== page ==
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McGraw-Hill Copyright © 2001 by The McGraw-Hill Companies, Inc. All rights reserved. PUNCTUATION u Punctuation Terminology u Fragments u Comma Usage u.

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Presentation on theme: "McGraw-Hill Copyright © 2001 by The McGraw-Hill Companies, Inc. All rights reserved. PUNCTUATION u Punctuation Terminology u Fragments u Comma Usage u."— Presentation transcript:

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2 McGraw-Hill Copyright © 2001 by The McGraw-Hill Companies, Inc. All rights reserved. PUNCTUATION u Punctuation Terminology u Fragments u Comma Usage u Run-on Sentences

3 McGraw-Hill Copyright © 2001 by The McGraw-Hill Companies, Inc. All rights reserved. Punctuation Terminology u Clause: a group of words containing a subject and a verb. u Independent Clause (IC): a clause that can stand alone as a sentence. u Dependent Clause (DC): a clause that does not express a complete thought and can not stand alone. u A simple sentence is one independent clause. Example: IC. u A compound sentence is two independent clauses joined by a comma and a coordinating conjunction. Example: IC, and IC. u A complex sentence is one dependent clause and one independent clause joined together by a subordinating conjunction. Example: IC because DC.

4 McGraw-Hill Copyright © 2001 by The McGraw-Hill Companies, Inc. All rights reserved. Compound Sentence u ONE sentence with TWO simple sentences joined by a comma (,) and a coordinating conjunction (and, but, so, for, nor, yet) –Ilhan is on time today, and he has his books with him.

5 McGraw-Hill Copyright © 2001 by The McGraw-Hill Companies, Inc. All rights reserved. Coordinating Conjunctions u AND –Joins two sentences that are u BUT –Joins sentences together that show u SO –Joins sentences where the second sentence shows a of the first sentence. u OR –Joins sentences with

6 McGraw-Hill Copyright © 2001 by The McGraw-Hill Companies, Inc. All rights reserved. Compare comma usage u Compound Sentence (comma) –Ilhan is on time today, and he has his books with him. u Simple Sentence with compound verbs (no comma) –Ilhan is on time today and has his books with him.

7 McGraw-Hill Copyright © 2001 by The McGraw-Hill Companies, Inc. All rights reserved. Practice u Combine the following independent clauses with the correct punctuation and conjunctions: 1.Ayse likes to drive fast. She is a danger to other drivers. 2.Melike loves Spain. She spent the summer there. 3.His writing is terrible. His spoken English is excellent. 4.Canan loves Kadikoy. The traffic is terrible. 5.Zehra dropped her laptop. It was not damaged. 6.Aydin loves basketball. He is always shooting hoops.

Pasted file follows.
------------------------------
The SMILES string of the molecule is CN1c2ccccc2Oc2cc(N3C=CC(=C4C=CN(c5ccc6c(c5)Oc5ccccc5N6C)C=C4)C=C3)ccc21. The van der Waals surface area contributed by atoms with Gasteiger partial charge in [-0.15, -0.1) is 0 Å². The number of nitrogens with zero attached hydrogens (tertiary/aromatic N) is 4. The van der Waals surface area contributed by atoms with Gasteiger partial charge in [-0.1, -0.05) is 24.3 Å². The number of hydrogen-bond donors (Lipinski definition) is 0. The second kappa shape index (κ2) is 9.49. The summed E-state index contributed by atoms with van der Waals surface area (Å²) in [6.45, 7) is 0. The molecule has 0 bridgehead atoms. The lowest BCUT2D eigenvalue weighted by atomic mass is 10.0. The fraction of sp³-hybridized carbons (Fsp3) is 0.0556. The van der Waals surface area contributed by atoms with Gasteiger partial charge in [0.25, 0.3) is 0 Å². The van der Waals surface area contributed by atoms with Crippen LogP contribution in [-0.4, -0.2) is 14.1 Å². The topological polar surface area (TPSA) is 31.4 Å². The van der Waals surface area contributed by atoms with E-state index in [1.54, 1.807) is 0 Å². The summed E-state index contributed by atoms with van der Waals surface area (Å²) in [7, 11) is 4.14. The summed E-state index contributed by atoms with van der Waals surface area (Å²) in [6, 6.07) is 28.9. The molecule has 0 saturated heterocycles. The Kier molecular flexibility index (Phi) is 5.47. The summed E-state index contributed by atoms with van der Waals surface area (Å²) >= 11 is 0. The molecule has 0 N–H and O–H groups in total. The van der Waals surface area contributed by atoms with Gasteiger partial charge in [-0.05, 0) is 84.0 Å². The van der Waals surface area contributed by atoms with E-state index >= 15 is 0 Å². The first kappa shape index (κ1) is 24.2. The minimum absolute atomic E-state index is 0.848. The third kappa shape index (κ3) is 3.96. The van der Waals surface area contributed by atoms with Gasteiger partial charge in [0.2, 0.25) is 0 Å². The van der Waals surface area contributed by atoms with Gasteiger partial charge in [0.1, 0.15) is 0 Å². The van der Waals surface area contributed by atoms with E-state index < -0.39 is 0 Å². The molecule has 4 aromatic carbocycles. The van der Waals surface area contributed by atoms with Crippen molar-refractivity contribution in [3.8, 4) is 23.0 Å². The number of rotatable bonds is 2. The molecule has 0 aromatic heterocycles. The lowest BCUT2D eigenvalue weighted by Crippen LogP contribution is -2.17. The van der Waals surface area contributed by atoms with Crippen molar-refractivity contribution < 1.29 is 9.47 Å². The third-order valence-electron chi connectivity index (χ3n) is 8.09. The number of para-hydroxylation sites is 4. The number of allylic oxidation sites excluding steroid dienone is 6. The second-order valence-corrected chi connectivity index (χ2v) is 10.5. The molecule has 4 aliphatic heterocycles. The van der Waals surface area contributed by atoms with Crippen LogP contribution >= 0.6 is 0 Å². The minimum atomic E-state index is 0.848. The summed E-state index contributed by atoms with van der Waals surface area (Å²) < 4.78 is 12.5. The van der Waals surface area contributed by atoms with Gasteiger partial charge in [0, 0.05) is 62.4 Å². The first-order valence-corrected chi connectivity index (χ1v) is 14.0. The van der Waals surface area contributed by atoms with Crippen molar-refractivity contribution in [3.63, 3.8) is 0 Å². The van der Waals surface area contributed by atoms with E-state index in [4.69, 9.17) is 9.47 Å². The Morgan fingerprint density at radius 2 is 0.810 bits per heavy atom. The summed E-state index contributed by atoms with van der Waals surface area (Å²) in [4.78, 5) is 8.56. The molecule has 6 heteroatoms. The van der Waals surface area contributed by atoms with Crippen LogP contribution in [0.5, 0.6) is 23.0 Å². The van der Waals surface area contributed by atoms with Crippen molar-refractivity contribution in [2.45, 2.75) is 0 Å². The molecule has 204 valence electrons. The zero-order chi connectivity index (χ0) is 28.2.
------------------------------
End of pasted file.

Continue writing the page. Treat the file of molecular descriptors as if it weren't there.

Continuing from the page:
8 McGraw-Hill Copyright © 2001 by The McGraw-Hill Companies, Inc. All rights reserved. FRAGMENTS u A ‘sentence’ that is not really a sentence

9 McGraw-Hill Copyright © 2001 by The McGraw-Hill Companies, Inc. All rights reserved. Identifying a Sentence and a Fragment u A sentence is an independent clause. It contains a subject and verb. –Zeynep laughed. –Zeynep laughed at Ahmet. u It expresses something that makes sense to a reader: a thought, a belief, an opinion, a fact, an observation, etc.

10 McGraw-Hill Copyright © 2001 by The McGraw-Hill Companies, Inc. All rights reserved. Fragment u A sentence that has no subject or verb –Goes to the library everyday. u A sentence has only part of a verb. –Ece working hard in class. NO. –Ece is working hard in class. YES.

11 McGraw-Hill Copyright © 2001 by The McGraw-Hill Companies, Inc. All rights reserved. Fragments….continued u The sentence is a dependent clause. u It doesn’t make sense until it is connected to the main idea. u Fragment: When the singer went to Izmir. u Sentence: The singer went to Izmir.

12 McGraw-Hill Copyright © 2001 by The McGraw-Hill Companies, Inc. All rights reserved. It’s missing something… A sentence fragment tries its best to be a sentence, but it just can’t make it. It’s missing something. Often, it’s missing a verb or part of a verb string: John working extra hard on his hook shot lately. Here, for instance, we’re missing an auxiliary — has been, in this case, probably — that would complete the verb string and the sentence.

13 McGraw-Hill Copyright © 2001 by The McGraw-Hill Companies, Inc. All rights reserved. Avoiding Sentence Fragments Be alert for strings of prepositional phrases that never get around to establishing a subject-verb relationship: Immediately after the founding of the college and during those early years as the predominant educational institution in Istanbul. Again, be careful of sentences which give their share of information but still don’t contain a subject and verb.

14 McGraw-Hill Copyright © 2001 by The McGraw-Hill Companies, Inc. All rights reserved. Practice Find and fix the fragments: 1. While visiting Bodrum. 2. Rushing to class. 3. When you are dieting. 4. To play in a band. 5. I have already read the book. That I borrowed last week. 6. The CD I bought last week. 7. Because Mustafa was late. 8. Since the quiz is not graded. 9. I lost point for grammar. And punctuation. 10. Amazed by his A. 11. Bored by the class. 12. During the concert at Babylon, which was very loud and crowded with a boisterous crowd of young excited people.